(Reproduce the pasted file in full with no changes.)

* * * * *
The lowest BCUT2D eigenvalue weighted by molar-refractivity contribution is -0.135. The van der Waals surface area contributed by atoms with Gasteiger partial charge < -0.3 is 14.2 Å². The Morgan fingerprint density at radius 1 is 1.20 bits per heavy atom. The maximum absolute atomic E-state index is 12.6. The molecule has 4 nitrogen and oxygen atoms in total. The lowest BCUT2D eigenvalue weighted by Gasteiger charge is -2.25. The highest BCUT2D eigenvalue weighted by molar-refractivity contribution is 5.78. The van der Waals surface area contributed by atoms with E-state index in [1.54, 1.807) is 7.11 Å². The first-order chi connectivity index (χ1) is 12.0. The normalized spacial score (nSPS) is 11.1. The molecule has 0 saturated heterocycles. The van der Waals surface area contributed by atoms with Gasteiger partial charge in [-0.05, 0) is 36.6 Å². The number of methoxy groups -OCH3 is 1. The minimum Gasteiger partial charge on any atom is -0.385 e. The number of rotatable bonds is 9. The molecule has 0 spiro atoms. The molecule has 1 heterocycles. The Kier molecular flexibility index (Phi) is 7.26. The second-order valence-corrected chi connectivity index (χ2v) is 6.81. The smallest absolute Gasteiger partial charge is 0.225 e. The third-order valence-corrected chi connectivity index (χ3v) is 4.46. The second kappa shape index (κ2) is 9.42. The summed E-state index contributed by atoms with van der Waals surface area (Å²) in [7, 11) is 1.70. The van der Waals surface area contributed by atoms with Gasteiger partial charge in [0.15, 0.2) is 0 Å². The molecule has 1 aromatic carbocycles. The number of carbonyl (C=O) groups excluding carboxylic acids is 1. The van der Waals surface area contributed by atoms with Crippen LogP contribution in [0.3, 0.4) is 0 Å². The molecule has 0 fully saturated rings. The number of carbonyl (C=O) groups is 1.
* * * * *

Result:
The lowest BCUT2D eigenvalue weighted by molar-refractivity contribution is -0.135. The van der Waals surface area contributed by atoms with Gasteiger partial charge < -0.3 is 14.2 Å². The Morgan fingerprint density at radius 1 is 1.20 bits per heavy atom. The maximum absolute atomic E-state index is 12.6. The molecule has 4 nitrogen and oxygen atoms in total. The lowest BCUT2D eigenvalue weighted by Gasteiger charge is -2.25. The highest BCUT2D eigenvalue weighted by molar-refractivity contribution is 5.78. The van der Waals surface area contributed by atoms with E-state index in [1.54, 1.807) is 7.11 Å². The first-order chi connectivity index (χ1) is 12.0. The normalized spacial score (nSPS) is 11.1. The molecule has 0 saturated heterocycles. The van der Waals surface area contributed by atoms with Gasteiger partial charge in [-0.05, 0) is 36.6 Å². The number of methoxy groups -OCH3 is 1. The minimum Gasteiger partial charge on any atom is -0.385 e. The number of rotatable bonds is 9. The molecule has 0 spiro atoms. The molecule has 1 heterocycles. The Kier molecular flexibility index (Phi) is 7.26. The second-order valence-corrected chi connectivity index (χ2v) is 6.81. The smallest absolute Gasteiger partial charge is 0.225 e. The third-order valence-corrected chi connectivity index (χ3v) is 4.46. The second kappa shape index (κ2) is 9.42. The summed E-state index contributed by atoms with van der Waals surface area (Å²) in [7, 11) is 1.70. The van der Waals surface area contributed by atoms with Gasteiger partial charge in [0.15, 0.2) is 0 Å². The molecule has 1 aromatic carbocycles. The number of carbonyl (C=O) groups excluding carboxylic acids is 1. The van der Waals surface area contributed by atoms with Crippen LogP contribution in [0.3, 0.4) is 0 Å². The molecule has 0 fully saturated rings. The number of carbonyl (C=O) groups is 1.